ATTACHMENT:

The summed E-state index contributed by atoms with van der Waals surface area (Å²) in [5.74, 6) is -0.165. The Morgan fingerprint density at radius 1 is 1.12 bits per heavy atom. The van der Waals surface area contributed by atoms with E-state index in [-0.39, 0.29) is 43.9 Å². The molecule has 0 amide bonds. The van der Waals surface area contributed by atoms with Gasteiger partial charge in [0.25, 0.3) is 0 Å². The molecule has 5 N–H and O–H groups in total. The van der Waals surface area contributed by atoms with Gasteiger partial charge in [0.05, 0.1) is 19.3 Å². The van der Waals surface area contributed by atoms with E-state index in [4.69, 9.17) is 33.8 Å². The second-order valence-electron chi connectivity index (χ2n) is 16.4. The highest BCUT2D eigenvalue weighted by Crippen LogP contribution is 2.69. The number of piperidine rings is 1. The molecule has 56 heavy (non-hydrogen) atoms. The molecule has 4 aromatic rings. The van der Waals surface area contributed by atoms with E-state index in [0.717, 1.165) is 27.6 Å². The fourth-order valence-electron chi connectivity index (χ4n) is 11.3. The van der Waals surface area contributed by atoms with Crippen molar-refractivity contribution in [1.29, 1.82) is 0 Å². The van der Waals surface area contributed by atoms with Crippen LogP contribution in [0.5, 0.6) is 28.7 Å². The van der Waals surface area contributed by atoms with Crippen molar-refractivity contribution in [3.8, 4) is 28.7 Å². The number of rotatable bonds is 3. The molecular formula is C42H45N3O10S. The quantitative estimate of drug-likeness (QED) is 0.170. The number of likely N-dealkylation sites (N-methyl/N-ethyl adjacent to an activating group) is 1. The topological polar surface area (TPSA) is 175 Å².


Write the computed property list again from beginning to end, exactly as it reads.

The summed E-state index contributed by atoms with van der Waals surface area (Å²) in [5.74, 6) is -0.165. The Morgan fingerprint density at radius 1 is 1.12 bits per heavy atom. The van der Waals surface area contributed by atoms with E-state index in [-0.39, 0.29) is 43.9 Å². The molecule has 0 amide bonds. The van der Waals surface area contributed by atoms with Gasteiger partial charge in [0.25, 0.3) is 0 Å². The molecule has 5 N–H and O–H groups in total. The van der Waals surface area contributed by atoms with Gasteiger partial charge in [0.05, 0.1) is 19.3 Å². The van der Waals surface area contributed by atoms with E-state index in [4.69, 9.17) is 33.8 Å². The second-order valence-electron chi connectivity index (χ2n) is 16.4. The highest BCUT2D eigenvalue weighted by Crippen LogP contribution is 2.69. The number of piperidine rings is 1. The molecule has 56 heavy (non-hydrogen) atoms. The molecule has 4 aromatic rings. The van der Waals surface area contributed by atoms with E-state index in [0.717, 1.165) is 27.6 Å². The fourth-order valence-electron chi connectivity index (χ4n) is 11.3. The van der Waals surface area contributed by atoms with Crippen molar-refractivity contribution in [1.29, 1.82) is 0 Å². The van der Waals surface area contributed by atoms with Crippen LogP contribution in [0.5, 0.6) is 28.7 Å². The van der Waals surface area contributed by atoms with Crippen molar-refractivity contribution in [3.8, 4) is 28.7 Å². The number of rotatable bonds is 3. The molecular formula is C42H45N3O10S. The quantitative estimate of drug-likeness (QED) is 0.170. The number of likely N-dealkylation sites (N-methyl/N-ethyl adjacent to an activating group) is 1. The topological polar surface area (TPSA) is 175 Å².